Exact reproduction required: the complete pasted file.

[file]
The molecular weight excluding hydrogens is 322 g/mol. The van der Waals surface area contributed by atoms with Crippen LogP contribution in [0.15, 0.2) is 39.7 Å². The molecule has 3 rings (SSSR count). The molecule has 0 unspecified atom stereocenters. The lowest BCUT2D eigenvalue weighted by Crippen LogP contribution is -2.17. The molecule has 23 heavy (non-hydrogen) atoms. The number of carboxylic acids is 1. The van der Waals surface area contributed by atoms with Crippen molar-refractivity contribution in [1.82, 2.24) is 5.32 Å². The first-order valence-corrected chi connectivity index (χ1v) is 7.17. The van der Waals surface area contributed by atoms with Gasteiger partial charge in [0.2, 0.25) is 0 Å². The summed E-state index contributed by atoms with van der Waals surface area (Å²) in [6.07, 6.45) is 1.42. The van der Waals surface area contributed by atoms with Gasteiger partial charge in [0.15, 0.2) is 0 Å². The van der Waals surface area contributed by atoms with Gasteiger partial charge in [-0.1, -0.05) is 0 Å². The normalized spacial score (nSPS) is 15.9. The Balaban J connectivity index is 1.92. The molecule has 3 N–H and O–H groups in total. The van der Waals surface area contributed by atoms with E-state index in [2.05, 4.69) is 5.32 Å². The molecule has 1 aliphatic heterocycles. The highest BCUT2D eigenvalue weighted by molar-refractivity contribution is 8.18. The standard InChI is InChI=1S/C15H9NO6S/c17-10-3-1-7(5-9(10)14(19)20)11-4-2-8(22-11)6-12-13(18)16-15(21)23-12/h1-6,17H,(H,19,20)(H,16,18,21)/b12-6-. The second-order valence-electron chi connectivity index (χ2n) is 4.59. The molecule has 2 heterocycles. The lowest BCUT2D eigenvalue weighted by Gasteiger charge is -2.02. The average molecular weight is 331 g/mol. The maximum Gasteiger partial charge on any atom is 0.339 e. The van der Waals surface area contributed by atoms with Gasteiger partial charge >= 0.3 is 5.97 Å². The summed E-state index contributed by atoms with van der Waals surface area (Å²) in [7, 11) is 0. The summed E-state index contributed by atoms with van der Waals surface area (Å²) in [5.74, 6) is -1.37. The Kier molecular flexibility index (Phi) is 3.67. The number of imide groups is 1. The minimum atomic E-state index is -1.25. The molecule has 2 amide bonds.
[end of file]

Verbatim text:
The molecular weight excluding hydrogens is 322 g/mol. The van der Waals surface area contributed by atoms with Crippen LogP contribution in [0.15, 0.2) is 39.7 Å². The molecule has 3 rings (SSSR count). The molecule has 0 unspecified atom stereocenters. The lowest BCUT2D eigenvalue weighted by Crippen LogP contribution is -2.17. The molecule has 23 heavy (non-hydrogen) atoms. The number of carboxylic acids is 1. The van der Waals surface area contributed by atoms with Crippen molar-refractivity contribution in [1.82, 2.24) is 5.32 Å². The first-order valence-corrected chi connectivity index (χ1v) is 7.17. The van der Waals surface area contributed by atoms with Gasteiger partial charge in [0.2, 0.25) is 0 Å². The summed E-state index contributed by atoms with van der Waals surface area (Å²) in [6.07, 6.45) is 1.42. The van der Waals surface area contributed by atoms with Gasteiger partial charge in [0.15, 0.2) is 0 Å². The van der Waals surface area contributed by atoms with Gasteiger partial charge in [-0.1, -0.05) is 0 Å². The normalized spacial score (nSPS) is 15.9. The Balaban J connectivity index is 1.92. The molecule has 3 N–H and O–H groups in total. The van der Waals surface area contributed by atoms with E-state index in [2.05, 4.69) is 5.32 Å². The molecule has 1 aliphatic heterocycles. The highest BCUT2D eigenvalue weighted by molar-refractivity contribution is 8.18. The standard InChI is InChI=1S/C15H9NO6S/c17-10-3-1-7(5-9(10)14(19)20)11-4-2-8(22-11)6-12-13(18)16-15(21)23-12/h1-6,17H,(H,19,20)(H,16,18,21)/b12-6-. The second-order valence-electron chi connectivity index (χ2n) is 4.59. The molecule has 2 heterocycles. The lowest BCUT2D eigenvalue weighted by Gasteiger charge is -2.02. The average molecular weight is 331 g/mol. The maximum Gasteiger partial charge on any atom is 0.339 e. The van der Waals surface area contributed by atoms with Gasteiger partial charge >= 0.3 is 5.97 Å². The summed E-state index contributed by atoms with van der Waals surface area (Å²) in [7, 11) is 0. The summed E-state index contributed by atoms with van der Waals surface area (Å²) in [5.74, 6) is -1.37. The Kier molecular flexibility index (Phi) is 3.67. The number of imide groups is 1. The minimum atomic E-state index is -1.25. The molecule has 2 amide bonds.